One significance of this story is the way it reflects on Jim and his humility. The story, importantly, demonstrates that Jim's humility is not borne out of his "social condition" as a slave, but instead stems from his experience with his family.
Lizabeth, Jim's deaf daughter, taught Jim a potent lesson about assumptions, compassion, and empathy. He had thought his daughter was not minding his instructions and he went so far as to strike the young girl. Then he discovered that she could not hear his instructions. She was deaf.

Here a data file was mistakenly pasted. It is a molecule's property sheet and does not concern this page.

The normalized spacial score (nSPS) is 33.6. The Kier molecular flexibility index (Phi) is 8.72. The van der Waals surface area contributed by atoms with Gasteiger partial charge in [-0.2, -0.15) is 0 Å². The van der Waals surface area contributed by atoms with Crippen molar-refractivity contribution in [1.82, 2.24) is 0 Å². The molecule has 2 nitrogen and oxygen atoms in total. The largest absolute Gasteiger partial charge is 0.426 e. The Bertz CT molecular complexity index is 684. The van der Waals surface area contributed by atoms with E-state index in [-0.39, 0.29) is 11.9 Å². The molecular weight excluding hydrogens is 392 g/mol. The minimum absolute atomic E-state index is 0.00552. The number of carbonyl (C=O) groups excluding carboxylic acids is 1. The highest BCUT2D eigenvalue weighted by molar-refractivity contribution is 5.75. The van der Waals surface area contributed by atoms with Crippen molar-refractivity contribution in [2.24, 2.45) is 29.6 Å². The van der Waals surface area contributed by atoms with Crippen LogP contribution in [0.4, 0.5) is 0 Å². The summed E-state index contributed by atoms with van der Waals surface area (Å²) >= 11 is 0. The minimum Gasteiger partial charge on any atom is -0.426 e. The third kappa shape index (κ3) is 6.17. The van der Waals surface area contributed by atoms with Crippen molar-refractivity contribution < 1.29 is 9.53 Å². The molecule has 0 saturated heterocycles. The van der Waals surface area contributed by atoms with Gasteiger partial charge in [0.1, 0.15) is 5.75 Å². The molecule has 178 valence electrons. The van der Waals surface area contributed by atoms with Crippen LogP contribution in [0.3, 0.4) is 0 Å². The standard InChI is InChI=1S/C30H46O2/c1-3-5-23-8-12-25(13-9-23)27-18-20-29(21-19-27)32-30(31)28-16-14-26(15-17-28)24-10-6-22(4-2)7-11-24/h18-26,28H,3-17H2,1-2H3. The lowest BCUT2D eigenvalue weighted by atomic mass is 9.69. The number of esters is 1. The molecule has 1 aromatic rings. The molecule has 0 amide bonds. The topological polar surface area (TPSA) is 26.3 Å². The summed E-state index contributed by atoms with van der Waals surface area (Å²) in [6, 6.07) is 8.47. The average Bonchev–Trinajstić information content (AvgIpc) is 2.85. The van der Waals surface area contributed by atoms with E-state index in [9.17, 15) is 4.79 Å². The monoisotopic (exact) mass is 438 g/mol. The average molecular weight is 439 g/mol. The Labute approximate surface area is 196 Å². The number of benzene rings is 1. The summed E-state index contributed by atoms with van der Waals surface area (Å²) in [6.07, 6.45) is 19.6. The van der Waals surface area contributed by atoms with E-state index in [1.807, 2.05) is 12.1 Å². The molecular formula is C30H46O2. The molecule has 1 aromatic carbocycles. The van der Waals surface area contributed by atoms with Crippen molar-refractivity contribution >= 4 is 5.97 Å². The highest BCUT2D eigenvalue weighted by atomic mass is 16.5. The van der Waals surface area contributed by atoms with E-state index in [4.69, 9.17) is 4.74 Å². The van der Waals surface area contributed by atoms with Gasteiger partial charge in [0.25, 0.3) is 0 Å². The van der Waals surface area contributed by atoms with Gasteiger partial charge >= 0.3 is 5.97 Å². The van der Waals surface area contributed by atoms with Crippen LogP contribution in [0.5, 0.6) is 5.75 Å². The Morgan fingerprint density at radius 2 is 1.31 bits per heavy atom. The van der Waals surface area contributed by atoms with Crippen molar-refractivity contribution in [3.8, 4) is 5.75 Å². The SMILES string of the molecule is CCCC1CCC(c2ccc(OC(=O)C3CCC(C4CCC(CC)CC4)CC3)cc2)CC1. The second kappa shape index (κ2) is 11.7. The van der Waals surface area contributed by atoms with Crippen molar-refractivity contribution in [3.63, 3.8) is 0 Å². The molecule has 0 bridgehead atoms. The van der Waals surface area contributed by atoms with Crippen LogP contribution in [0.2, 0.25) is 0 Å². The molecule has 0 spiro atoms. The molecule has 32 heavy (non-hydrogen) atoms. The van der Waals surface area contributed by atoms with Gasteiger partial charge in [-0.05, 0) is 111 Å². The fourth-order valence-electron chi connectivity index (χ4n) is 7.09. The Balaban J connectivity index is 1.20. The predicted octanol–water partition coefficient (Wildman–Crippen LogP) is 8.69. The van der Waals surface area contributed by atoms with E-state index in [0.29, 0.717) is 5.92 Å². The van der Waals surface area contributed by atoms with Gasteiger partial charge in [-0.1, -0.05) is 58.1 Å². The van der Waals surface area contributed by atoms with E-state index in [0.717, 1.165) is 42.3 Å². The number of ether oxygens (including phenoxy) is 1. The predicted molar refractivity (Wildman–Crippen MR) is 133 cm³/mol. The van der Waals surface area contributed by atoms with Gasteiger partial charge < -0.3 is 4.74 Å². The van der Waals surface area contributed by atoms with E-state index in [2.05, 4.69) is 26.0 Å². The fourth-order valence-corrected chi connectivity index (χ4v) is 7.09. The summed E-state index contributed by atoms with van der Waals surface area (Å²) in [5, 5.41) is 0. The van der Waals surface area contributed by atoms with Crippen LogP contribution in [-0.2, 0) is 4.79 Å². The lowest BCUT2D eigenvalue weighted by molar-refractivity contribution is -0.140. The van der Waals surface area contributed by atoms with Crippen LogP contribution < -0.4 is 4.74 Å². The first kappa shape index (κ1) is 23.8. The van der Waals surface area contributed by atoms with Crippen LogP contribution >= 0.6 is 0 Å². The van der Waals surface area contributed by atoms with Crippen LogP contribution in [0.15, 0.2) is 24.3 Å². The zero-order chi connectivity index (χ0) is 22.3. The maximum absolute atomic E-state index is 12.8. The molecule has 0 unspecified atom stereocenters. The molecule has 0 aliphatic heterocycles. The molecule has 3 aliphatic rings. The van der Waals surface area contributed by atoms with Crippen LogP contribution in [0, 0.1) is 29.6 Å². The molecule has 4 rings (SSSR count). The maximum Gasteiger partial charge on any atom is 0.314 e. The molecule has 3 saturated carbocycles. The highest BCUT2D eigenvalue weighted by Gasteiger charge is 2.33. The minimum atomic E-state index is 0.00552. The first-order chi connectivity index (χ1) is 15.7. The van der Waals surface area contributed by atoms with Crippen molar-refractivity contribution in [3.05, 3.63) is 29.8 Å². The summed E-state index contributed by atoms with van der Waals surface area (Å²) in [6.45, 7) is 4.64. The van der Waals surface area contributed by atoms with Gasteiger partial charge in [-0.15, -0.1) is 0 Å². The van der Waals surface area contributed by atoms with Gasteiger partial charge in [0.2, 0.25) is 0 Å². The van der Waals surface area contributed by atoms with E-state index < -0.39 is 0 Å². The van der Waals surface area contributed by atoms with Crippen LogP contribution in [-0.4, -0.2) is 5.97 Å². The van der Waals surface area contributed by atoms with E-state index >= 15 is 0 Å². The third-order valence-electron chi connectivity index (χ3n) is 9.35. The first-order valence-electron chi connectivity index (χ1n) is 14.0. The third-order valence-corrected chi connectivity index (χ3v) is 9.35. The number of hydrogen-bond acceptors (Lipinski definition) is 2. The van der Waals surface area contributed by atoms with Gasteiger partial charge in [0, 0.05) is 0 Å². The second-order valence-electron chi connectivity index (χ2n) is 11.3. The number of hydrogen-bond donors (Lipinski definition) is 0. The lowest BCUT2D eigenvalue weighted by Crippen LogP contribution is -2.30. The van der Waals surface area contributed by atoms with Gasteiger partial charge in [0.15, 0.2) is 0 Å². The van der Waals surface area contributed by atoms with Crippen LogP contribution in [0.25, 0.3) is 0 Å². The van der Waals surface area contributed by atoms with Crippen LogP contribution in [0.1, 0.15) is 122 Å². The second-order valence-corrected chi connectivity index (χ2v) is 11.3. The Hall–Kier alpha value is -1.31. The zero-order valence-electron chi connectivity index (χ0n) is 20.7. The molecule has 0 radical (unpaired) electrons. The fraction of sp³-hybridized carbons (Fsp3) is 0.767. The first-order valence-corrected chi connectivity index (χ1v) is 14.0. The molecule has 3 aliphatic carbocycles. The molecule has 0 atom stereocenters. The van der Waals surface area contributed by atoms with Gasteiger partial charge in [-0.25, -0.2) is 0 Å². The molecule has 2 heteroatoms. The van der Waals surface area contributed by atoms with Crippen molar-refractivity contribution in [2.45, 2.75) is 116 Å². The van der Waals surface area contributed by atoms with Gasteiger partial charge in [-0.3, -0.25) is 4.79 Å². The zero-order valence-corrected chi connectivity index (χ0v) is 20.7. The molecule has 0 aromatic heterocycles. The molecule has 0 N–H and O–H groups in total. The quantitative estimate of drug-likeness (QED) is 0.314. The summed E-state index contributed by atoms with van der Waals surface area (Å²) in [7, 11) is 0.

Jim is naturally saddened and humbled by this experience. In his willingness to recount the story to Huck, Jim demonstrates that this humility is now fully incorporated into his character. This humility contrasts with Huck's continuing juvenile tricks and slight abuses of Jim and Jim's patience.